Two takes on the Creative Village initiative in Orlando: Balfour Beatty starts work on bus line through site

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Creative Village Orlando

Television station Fox 35 took a pot-shot with this headline: “Leaders in Orlando broke ground on Thursday for the long-awaited Creative Village at the site of the old Amway Arena, but without the “creative,” and without the ‘village.'”

This is a rather different story-telling from the Orlando Sentinel’s reporting on the same groundbreaking event in mid-May.

Contractors are lining up for work on the billion-dollar Creative Village mixed-use development in downtown Orlando, after a groundbreaking on Thursday kicked off street and utility work for the project.

Orlando’s office for Balfour Beatty Construction participated in the groundbreaking. Balfour has a $12 million contract to build the roads and new connection for the city’s Lymmo bus service.

“We are definitely pursuing more work here,” said Sean DeMartino, division president at Balfour, at the construction site, near Amelia St. and Parramore Ave.

Creative Village is a sprawling development aimed partly at revitalizing Orlando’s west side, and anchored by the planned downtown campus for University of Central Florida.

So, which story should you believe?

Probably there is truth in both versions.”The Lime line” project really is getting started for the free bus service that will run through the Creative Village area — so it is the beginning of activity in the area. But it is unclear exactly when there will be additional residential, commercial and institutional development for the public-private partnership initiative.

Lynx CEO John Lewis says once there is a Creative Village, the bus will be busy, FOX 35 reported.

“When the Creative Village is finished and up and running, we will almost double that ridership with another 4,500 riders.”

Federal and local tax dollars will cover the $16.7 million cost of the bus line that will take passengers from Parramore through the Creative Village and connect both areas with SunRail and the Lynx Central Bus Station. As for the Creative Village itself, Orlando Mayor Buddy Dyer is waiting patiently.

“We are hopeful that we will get funding for a joint campus with the University of Central Florida and Valencia during the Special Session with the Legislature which would be a huge win for this project.”

There is supposed to be more than a billion dollars in private investments to create a brand new neighborhood and tech hub at the Creative Village, but developer Craig Ustler says he’s not ready to move until it is decided whether or not UCF will have a downtown campus there, and the bus infrastructure is added.

“The private side is ready to perform, but we need more certainty from the state funding issue, so if UCF goes, we are ready to go.”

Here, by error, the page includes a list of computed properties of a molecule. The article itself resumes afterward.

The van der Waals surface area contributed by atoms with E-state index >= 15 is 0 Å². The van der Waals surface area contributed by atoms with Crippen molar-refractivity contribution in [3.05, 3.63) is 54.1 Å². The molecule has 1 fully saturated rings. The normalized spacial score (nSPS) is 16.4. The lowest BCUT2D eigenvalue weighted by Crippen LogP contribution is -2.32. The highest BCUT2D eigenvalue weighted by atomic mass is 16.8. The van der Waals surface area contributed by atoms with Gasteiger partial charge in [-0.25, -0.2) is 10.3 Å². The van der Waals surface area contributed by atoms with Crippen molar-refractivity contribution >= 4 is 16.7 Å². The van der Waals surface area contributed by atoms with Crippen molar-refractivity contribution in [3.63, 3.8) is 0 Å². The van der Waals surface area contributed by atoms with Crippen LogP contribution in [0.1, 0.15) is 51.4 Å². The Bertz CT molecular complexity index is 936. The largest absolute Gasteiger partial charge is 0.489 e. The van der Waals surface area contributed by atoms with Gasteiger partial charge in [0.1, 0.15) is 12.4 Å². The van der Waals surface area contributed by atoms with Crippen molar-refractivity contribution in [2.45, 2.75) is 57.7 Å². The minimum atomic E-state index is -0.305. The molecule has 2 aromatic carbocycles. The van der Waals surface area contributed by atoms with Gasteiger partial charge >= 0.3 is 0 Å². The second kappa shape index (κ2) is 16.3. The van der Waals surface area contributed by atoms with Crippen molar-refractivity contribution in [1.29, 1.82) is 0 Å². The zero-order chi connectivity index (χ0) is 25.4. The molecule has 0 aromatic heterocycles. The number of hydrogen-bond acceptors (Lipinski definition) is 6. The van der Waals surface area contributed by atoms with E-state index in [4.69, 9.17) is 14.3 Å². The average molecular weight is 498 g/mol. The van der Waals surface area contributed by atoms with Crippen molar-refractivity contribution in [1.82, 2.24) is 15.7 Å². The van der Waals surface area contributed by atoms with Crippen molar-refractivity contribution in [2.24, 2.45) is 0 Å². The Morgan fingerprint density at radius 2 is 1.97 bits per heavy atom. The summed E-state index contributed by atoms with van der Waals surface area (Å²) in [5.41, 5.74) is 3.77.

Ustler is quoted by the TV station as saying the first buildings to go in the new neighborhood will be a 250-unit apartment complex, 400-unit student housing building, and an office building with 150,000 sq. ft.

The City of Orlando borrowed $90 million to build the new Amway Center using the land sale of the old Amway Arena as collateral. To date, taxpayers have not seen any of that money come back. Ustler says it could be a while, but taxpayers will get all of their money.

“It is not a question of ‘if’ you are going to be able to generate $90 million in land sales. Yes. How quickly? So you see what I am saying? Does it take ‘X’ amount of years to do that? That is the question.”

The deal to redevelop the Creative Village site calls for Ustler to pay the $90 million to the city as the land is sold. The $16.7 million bus line should be up and running by the end of next year, and Ustler does expect some development on the site by 2017.

In the more positively-spinned Orlando Sentinel story, Balfour Construction’s division president Sean DeMartino says the company is “definitely pursuing more work here” beyond the $12 million contact to build the roads and a new connection for the Lymmo bus service.

Contractors are lining up for work on the billion-dollar Creative Village mixed-use development in downtown Orlando, after a groundbreaking on Thursday kicked off street and utility work for the project.

Ustler confirmed that Balfour is one of the firms that is qualified and pursuing more work on the housing portions of Creative Village, the newspaper reported. According to the Orlando Sentinel:

“We’ve gotten a heavy response to our requests for a developer partner on the apartments planned here,” Ustler said.

UCF will be sending out separate requests for proposals on student housing in the area, while Ustler will be developing office buildings himself. He said UCF is more likely to hire a combined architect-developer team. He and UCF will not necessarily have the same developers, but they will work together, he said.

UCF is still waiting for the state legislature to decide on a multimillion-dollar funding request for the downtown campus.

Balfour Beatty, led by project manager Phil Davis Jr., reportedly has a 33 per cent rate of participation from disadvantaged business enterprises at the Lymmo project.

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